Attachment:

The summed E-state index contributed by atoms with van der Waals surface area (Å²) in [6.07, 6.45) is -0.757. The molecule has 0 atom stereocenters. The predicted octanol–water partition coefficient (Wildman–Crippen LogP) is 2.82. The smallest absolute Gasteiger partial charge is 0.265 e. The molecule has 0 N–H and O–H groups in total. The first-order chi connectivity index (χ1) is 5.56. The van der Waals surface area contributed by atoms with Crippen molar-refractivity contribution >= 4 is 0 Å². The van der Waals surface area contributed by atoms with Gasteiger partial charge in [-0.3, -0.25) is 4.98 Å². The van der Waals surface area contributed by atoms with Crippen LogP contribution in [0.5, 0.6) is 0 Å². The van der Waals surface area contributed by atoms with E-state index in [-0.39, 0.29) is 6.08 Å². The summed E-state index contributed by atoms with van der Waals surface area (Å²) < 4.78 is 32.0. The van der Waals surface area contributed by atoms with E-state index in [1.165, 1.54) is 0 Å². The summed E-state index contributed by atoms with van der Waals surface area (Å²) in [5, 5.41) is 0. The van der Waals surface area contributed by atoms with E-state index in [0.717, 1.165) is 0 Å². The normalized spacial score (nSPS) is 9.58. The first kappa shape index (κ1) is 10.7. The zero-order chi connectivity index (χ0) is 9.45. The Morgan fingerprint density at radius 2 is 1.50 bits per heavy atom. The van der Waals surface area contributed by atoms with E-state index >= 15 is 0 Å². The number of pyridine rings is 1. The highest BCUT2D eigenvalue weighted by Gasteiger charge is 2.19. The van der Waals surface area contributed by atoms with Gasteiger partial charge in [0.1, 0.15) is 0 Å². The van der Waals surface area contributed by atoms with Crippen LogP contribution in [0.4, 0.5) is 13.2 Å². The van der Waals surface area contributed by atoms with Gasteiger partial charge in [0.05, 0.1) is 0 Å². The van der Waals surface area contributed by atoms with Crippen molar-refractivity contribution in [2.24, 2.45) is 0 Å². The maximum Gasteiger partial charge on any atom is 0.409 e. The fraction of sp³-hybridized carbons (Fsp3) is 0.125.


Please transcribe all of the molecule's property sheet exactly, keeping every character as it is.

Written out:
The summed E-state index contributed by atoms with van der Waals surface area (Å²) in [6.07, 6.45) is -0.757. The molecule has 0 atom stereocenters. The predicted octanol–water partition coefficient (Wildman–Crippen LogP) is 2.82. The smallest absolute Gasteiger partial charge is 0.265 e. The molecule has 0 N–H and O–H groups in total. The first-order chi connectivity index (χ1) is 5.56. The van der Waals surface area contributed by atoms with Crippen molar-refractivity contribution >= 4 is 0 Å². The van der Waals surface area contributed by atoms with Gasteiger partial charge in [-0.3, -0.25) is 4.98 Å². The van der Waals surface area contributed by atoms with Crippen LogP contribution in [0.5, 0.6) is 0 Å². The van der Waals surface area contributed by atoms with E-state index in [-0.39, 0.29) is 6.08 Å². The summed E-state index contributed by atoms with van der Waals surface area (Å²) < 4.78 is 32.0. The van der Waals surface area contributed by atoms with E-state index in [1.165, 1.54) is 0 Å². The summed E-state index contributed by atoms with van der Waals surface area (Å²) in [5, 5.41) is 0. The van der Waals surface area contributed by atoms with E-state index in [0.717, 1.165) is 0 Å². The normalized spacial score (nSPS) is 9.58. The first kappa shape index (κ1) is 10.7. The zero-order chi connectivity index (χ0) is 9.45. The Morgan fingerprint density at radius 2 is 1.50 bits per heavy atom. The van der Waals surface area contributed by atoms with E-state index >= 15 is 0 Å². The number of pyridine rings is 1. The highest BCUT2D eigenvalue weighted by Gasteiger charge is 2.19. The van der Waals surface area contributed by atoms with Gasteiger partial charge in [0.1, 0.15) is 0 Å². The van der Waals surface area contributed by atoms with Crippen LogP contribution in [0.4, 0.5) is 13.2 Å². The van der Waals surface area contributed by atoms with Gasteiger partial charge in [0.05, 0.1) is 0 Å². The van der Waals surface area contributed by atoms with Crippen molar-refractivity contribution in [2.24, 2.45) is 0 Å². The maximum Gasteiger partial charge on any atom is 0.409 e. The fraction of sp³-hybridized carbons (Fsp3) is 0.125.